In this file:
· Swine fever outbreak may bury China's small pig farmers
· Swine fever threatens China's pork industry
· China reports fewer African swine fever cases
Swine fever outbreak may bury China's small pig farmers
Hallie Gu & Ryan Woo, Reuters
February 1, 2019
CHANGTU COUNTY, China (Reuters) - For farmers Zhang Shiping and Bai Fuqin in northeast China, there is little to celebrate this Lunar New Year.
Since African swine fever struck a farm in nearby Shenyang city last August, the couple has racked up about 300,000 yuan ($44,712.72) in debt, 10 times what they make in a good year raising pigs.
The incurable disease has since traveled thousands of kilometers, striking mainly small farms in the world’s biggest pork-producing country and triggering unprecedented upheaval in China’s $1 trillion hog sector.
Though Zhang’s farm was not infected, measures to halt its spread have effectively killed his family’s livelihood.
Beijing banned the transport of live pigs from infected provinces in September, part of its “protracted war” on a disease that typically takes years to eradicate.
The restrictions crippled trade, particularly in northeast Liaoning province, which produces about a third more pigs than it consumes and relies heavily on exporting.
Prices in the province dropped below 4 yuan per kilogram this month - the lowest price in a decade - just weeks away from the Lunar New Year holiday, normally a time of peak pork demand.
Zhang and Bai got rid of about 30 pigs this month, losing about 800 yuan on each, after feeding them months after they should have been slaughtered while waiting for prices to pick up.
They still have almost 50 left, now so overweight and fatty that no processors want them.
“We can barely survive,” Bai said during an interview at her modest farmhouse in Changtu county, a two-and-a-half-hour drive north of Shenyang, capital of Liaoning.
Bai and three other farmers in Changtu said they would not continue raising pigs, even though they have few other options in the region, one of China’s slowest growing.
Tens of thousands like them are expected to abandon pig farming after months of weak prices and restrictions on moving pigs to market. That will reduce production in the country by one-fifth this year, according to some estimates, and boost prices and demand for cheaper imports.
“I have experienced all kinds of ups and downs in the pig industry. But nothing has been as hard and bitter as this year,” said Sun Hongbo, another Changtu farmer.
He will quit pig farming for good, he added, seeking manual work after the holiday.
Graphic: China pig farming structure in 2016 - tmsnrt.rs/2CM4uHb
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Swine fever threatens China's pork industry
China produces more than half the world's pigs
By Jenni Marsh, CNN
via WISC-TV - Feb 01, 2019
(CNN) - The Year of the Pig might begin next week, but right now it's looking pretty dire for swine in China.
Almost 1 million pigs have been slaughtered over the past six months as the country battles African swine fever. And with no sign of the disease coming under control, more culls are set to come which could cripple the domestic pig farming industry.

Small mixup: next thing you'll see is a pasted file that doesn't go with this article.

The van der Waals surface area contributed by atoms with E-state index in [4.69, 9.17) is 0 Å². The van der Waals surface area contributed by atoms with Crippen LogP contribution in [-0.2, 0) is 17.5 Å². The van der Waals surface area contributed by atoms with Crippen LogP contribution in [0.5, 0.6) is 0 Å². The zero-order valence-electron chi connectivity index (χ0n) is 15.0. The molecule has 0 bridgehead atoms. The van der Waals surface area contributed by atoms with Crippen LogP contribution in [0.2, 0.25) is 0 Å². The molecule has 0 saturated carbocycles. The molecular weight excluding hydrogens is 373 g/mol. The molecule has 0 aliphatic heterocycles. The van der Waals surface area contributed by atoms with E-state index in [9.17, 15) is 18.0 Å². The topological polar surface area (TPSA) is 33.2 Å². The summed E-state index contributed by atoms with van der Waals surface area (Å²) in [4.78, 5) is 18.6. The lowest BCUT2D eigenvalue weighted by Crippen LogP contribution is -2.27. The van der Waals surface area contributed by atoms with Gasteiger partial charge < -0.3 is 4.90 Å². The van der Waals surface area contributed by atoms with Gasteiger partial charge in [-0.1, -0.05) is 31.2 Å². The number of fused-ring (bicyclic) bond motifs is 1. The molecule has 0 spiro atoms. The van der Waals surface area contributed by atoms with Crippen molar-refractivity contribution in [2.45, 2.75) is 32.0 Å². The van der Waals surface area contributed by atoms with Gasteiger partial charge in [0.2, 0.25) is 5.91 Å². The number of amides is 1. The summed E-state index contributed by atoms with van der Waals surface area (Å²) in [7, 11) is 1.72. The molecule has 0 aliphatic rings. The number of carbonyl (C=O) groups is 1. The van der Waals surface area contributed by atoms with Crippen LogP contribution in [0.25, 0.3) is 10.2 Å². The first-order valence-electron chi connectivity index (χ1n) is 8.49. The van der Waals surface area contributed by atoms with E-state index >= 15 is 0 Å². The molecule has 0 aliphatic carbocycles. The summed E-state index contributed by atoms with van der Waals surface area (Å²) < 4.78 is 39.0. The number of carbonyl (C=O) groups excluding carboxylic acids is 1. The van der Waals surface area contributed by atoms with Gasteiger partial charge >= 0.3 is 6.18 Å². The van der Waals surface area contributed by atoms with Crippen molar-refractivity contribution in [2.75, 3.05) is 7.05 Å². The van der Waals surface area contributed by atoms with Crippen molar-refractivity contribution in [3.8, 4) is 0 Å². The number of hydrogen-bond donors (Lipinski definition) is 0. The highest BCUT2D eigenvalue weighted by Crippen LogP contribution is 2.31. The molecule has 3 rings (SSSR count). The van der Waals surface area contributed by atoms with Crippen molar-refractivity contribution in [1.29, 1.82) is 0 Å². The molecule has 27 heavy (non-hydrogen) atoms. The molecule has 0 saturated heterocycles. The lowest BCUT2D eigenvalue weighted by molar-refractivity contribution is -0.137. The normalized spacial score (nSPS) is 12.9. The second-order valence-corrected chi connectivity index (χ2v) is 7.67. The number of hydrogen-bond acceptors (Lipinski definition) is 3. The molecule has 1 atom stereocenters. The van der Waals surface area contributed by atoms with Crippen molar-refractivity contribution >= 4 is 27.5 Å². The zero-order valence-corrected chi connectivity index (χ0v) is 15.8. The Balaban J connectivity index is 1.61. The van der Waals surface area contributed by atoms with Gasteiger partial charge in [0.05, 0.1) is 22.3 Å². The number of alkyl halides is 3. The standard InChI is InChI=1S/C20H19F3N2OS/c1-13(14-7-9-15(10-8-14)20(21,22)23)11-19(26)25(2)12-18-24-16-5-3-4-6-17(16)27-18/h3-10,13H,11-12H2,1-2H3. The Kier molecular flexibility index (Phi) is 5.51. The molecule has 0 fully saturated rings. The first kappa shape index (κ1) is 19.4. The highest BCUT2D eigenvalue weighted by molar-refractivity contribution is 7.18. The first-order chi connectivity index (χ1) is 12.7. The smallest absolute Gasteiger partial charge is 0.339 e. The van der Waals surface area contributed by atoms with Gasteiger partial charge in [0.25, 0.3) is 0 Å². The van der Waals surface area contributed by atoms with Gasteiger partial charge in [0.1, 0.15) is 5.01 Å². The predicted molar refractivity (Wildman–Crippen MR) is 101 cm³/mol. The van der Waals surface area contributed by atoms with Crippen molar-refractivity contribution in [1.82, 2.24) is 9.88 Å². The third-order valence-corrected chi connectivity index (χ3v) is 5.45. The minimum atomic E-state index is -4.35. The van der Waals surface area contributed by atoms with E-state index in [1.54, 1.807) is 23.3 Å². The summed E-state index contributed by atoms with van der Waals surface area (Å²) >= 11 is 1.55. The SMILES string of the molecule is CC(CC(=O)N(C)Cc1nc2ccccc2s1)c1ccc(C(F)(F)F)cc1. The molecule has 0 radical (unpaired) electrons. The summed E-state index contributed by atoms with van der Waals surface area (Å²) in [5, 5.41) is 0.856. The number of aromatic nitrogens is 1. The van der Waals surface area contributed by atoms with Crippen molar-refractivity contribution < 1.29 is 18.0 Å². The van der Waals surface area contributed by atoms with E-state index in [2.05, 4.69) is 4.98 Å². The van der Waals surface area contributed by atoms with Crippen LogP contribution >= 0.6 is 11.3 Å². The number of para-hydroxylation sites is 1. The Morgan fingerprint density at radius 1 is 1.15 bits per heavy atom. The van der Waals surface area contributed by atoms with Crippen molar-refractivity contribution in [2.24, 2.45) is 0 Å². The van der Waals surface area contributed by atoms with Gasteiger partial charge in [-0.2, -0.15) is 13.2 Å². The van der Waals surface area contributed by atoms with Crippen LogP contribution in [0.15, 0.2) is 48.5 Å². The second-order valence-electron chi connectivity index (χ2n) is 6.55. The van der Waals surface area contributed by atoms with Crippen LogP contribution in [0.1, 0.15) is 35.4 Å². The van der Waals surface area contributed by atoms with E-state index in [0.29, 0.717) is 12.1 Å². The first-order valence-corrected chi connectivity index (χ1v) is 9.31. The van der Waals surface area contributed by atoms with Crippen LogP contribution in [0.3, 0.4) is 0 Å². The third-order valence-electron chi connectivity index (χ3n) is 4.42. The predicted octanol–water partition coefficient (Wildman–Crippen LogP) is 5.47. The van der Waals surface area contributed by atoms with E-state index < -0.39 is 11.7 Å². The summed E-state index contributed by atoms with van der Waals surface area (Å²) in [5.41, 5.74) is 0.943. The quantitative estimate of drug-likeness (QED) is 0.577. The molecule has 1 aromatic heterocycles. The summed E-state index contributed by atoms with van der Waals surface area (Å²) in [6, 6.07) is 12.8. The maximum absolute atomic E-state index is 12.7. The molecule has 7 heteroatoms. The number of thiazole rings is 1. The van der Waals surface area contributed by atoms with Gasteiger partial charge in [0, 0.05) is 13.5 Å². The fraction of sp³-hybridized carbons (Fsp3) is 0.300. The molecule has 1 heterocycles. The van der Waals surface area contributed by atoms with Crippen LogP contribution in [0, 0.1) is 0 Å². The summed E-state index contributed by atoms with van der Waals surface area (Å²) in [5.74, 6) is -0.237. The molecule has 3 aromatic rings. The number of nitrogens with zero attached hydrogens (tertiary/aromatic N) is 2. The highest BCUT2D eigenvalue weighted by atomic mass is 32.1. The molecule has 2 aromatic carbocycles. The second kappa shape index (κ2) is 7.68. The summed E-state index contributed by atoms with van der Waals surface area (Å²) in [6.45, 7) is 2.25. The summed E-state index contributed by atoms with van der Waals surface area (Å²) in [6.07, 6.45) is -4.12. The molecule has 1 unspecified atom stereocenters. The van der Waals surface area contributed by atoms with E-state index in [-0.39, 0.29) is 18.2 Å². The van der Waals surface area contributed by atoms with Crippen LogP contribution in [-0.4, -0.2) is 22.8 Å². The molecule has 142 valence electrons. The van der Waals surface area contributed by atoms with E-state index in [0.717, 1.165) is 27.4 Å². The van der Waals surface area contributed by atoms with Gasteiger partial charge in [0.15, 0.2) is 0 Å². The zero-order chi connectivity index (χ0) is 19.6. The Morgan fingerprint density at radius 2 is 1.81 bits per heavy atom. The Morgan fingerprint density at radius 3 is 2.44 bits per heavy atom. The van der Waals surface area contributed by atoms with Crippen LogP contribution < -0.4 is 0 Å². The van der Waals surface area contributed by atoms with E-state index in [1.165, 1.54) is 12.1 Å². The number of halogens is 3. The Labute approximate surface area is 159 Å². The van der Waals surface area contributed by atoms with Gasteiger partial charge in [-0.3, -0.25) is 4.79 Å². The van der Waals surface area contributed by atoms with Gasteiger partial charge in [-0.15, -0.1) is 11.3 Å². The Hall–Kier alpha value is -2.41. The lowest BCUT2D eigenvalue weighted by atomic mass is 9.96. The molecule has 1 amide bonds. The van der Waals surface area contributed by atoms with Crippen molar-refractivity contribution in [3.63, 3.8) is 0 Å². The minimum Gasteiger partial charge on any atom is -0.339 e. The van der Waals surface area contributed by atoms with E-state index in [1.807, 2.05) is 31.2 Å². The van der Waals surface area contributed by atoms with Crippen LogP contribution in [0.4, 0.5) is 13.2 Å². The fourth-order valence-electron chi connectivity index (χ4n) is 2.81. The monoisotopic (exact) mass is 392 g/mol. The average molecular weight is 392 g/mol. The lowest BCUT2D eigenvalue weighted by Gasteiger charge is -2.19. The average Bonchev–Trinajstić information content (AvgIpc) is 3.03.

China produces more than half the world's pigs -- 700 million a year. Most of those stay within China's borders, with just 1.6 million exported last year, according to the United States Department of Agriculture.
African swine fever is not harmful to humans and is unlikely to become zoonotic -- pass from animals to humans -- in our lifetime, says Dirk Pfeiffer, an expert in infectious diseases at City University of Hong Kong. But the most virulent strain of the disease is almost 100% deadly to pigs.
The Chinese government has set up epidemic zones across the country, restricted the movement of live pigs, and closed live pig markets in affected areas. Pfeiffer said that if not brought under control, the outbreak could ruin millions of small pig farms across the nation.
"A big part of the problem is the very high percentage of small- to medium-sized producers who are likely to not be able to implement the required biosecurity measures (to stop the disease spreading)," Pfeiffer said.
"The effect of this epidemic will be that the number of small farms will reduce, and more large farms will be set up, or existing large ones will increase their production capacity"...
China reports fewer African swine fever cases
Source: Xinhua (China) | Editor: yan
BEIJING, Feb. 1 (Xinhua) -- China's agriculture authority on Friday reported a falling number of African swine fever cases and vowed to continue to take preventive measures.
By February 1, 92 infected areas in 23 provinces have been unlocked. Seventeen provinces including Henan, Liaoning, Zhejiang and Anhui have been freed from the epidemic with all of the infected zones unblocked, according to the Ministry of Agriculture and Rural Affairs.
The epidemic has shown signs of abating since December 2018. Five cases were reported in January 2019. However, the ministry cautioned that the prevention work remains grim since the existing situation will linger for a period of time.